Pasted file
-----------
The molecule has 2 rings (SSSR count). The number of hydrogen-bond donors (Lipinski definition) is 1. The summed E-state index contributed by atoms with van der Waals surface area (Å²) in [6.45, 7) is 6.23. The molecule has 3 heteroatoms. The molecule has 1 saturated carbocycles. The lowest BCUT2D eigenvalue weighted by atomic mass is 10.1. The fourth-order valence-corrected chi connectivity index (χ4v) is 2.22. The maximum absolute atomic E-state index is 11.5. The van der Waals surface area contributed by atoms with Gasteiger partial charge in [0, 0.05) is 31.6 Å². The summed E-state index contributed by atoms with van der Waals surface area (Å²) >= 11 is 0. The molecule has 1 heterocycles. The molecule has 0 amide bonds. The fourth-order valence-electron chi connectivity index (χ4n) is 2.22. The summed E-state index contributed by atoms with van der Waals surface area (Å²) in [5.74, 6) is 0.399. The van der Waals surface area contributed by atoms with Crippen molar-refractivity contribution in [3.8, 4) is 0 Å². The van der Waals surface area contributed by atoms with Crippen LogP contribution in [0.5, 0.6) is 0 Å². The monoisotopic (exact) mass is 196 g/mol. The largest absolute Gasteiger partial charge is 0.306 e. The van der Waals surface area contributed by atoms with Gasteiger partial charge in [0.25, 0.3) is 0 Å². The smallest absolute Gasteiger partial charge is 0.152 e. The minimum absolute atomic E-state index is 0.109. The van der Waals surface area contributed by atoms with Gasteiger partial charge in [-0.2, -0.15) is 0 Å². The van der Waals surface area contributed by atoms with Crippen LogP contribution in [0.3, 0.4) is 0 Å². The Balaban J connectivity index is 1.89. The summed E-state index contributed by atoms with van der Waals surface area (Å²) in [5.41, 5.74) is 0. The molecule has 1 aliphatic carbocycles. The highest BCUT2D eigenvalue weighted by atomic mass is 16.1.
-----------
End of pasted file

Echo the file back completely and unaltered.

The molecule has 2 rings (SSSR count). The number of hydrogen-bond donors (Lipinski definition) is 1. The summed E-state index contributed by atoms with van der Waals surface area (Å²) in [6.45, 7) is 6.23. The molecule has 3 heteroatoms. The molecule has 1 saturated carbocycles. The lowest BCUT2D eigenvalue weighted by atomic mass is 10.1. The fourth-order valence-corrected chi connectivity index (χ4v) is 2.22. The maximum absolute atomic E-state index is 11.5. The van der Waals surface area contributed by atoms with Gasteiger partial charge in [0, 0.05) is 31.6 Å². The summed E-state index contributed by atoms with van der Waals surface area (Å²) >= 11 is 0. The molecule has 1 heterocycles. The molecule has 0 amide bonds. The fourth-order valence-electron chi connectivity index (χ4n) is 2.22. The summed E-state index contributed by atoms with van der Waals surface area (Å²) in [5.74, 6) is 0.399. The van der Waals surface area contributed by atoms with Crippen molar-refractivity contribution in [3.8, 4) is 0 Å². The van der Waals surface area contributed by atoms with Crippen LogP contribution in [0.5, 0.6) is 0 Å². The monoisotopic (exact) mass is 196 g/mol. The largest absolute Gasteiger partial charge is 0.306 e. The van der Waals surface area contributed by atoms with Gasteiger partial charge in [0.25, 0.3) is 0 Å². The smallest absolute Gasteiger partial charge is 0.152 e. The minimum absolute atomic E-state index is 0.109. The van der Waals surface area contributed by atoms with Gasteiger partial charge in [-0.2, -0.15) is 0 Å². The van der Waals surface area contributed by atoms with Crippen LogP contribution in [0.3, 0.4) is 0 Å². The Balaban J connectivity index is 1.89. The summed E-state index contributed by atoms with van der Waals surface area (Å²) in [5.41, 5.74) is 0. The molecule has 1 aliphatic carbocycles. The highest BCUT2D eigenvalue weighted by atomic mass is 16.1.